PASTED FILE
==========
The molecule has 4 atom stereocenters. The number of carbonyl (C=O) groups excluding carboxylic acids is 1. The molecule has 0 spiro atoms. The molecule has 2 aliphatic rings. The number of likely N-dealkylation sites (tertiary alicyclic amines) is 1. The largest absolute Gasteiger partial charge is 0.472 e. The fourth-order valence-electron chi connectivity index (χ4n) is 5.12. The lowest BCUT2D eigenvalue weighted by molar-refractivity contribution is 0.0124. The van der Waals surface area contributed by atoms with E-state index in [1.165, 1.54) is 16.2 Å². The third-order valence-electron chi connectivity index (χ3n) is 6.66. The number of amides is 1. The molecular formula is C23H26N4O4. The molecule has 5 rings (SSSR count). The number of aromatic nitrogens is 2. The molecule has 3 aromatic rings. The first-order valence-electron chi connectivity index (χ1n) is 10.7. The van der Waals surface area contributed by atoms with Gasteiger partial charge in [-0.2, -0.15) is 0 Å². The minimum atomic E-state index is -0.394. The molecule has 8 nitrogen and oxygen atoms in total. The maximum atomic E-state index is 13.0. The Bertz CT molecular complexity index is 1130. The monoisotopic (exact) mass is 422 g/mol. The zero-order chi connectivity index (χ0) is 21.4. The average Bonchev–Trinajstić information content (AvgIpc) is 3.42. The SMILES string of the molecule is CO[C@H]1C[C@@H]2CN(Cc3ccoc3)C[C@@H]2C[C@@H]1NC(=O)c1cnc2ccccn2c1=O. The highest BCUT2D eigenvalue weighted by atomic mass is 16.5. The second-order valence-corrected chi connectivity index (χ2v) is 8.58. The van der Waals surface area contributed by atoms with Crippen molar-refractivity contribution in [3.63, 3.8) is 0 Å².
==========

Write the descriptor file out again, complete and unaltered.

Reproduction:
The molecule has 4 atom stereocenters. The number of carbonyl (C=O) groups excluding carboxylic acids is 1. The molecule has 0 spiro atoms. The molecule has 2 aliphatic rings. The number of likely N-dealkylation sites (tertiary alicyclic amines) is 1. The largest absolute Gasteiger partial charge is 0.472 e. The fourth-order valence-electron chi connectivity index (χ4n) is 5.12. The lowest BCUT2D eigenvalue weighted by molar-refractivity contribution is 0.0124. The van der Waals surface area contributed by atoms with E-state index in [1.165, 1.54) is 16.2 Å². The third-order valence-electron chi connectivity index (χ3n) is 6.66. The number of amides is 1. The molecular formula is C23H26N4O4. The molecule has 5 rings (SSSR count). The number of aromatic nitrogens is 2. The molecule has 3 aromatic rings. The first-order valence-electron chi connectivity index (χ1n) is 10.7. The van der Waals surface area contributed by atoms with Gasteiger partial charge in [-0.2, -0.15) is 0 Å². The minimum atomic E-state index is -0.394. The molecule has 8 nitrogen and oxygen atoms in total. The maximum atomic E-state index is 13.0. The Bertz CT molecular complexity index is 1130. The monoisotopic (exact) mass is 422 g/mol. The zero-order chi connectivity index (χ0) is 21.4. The average Bonchev–Trinajstić information content (AvgIpc) is 3.42. The SMILES string of the molecule is CO[C@H]1C[C@@H]2CN(Cc3ccoc3)C[C@@H]2C[C@@H]1NC(=O)c1cnc2ccccn2c1=O. The highest BCUT2D eigenvalue weighted by atomic mass is 16.5. The second-order valence-corrected chi connectivity index (χ2v) is 8.58. The van der Waals surface area contributed by atoms with Crippen molar-refractivity contribution in [3.63, 3.8) is 0 Å².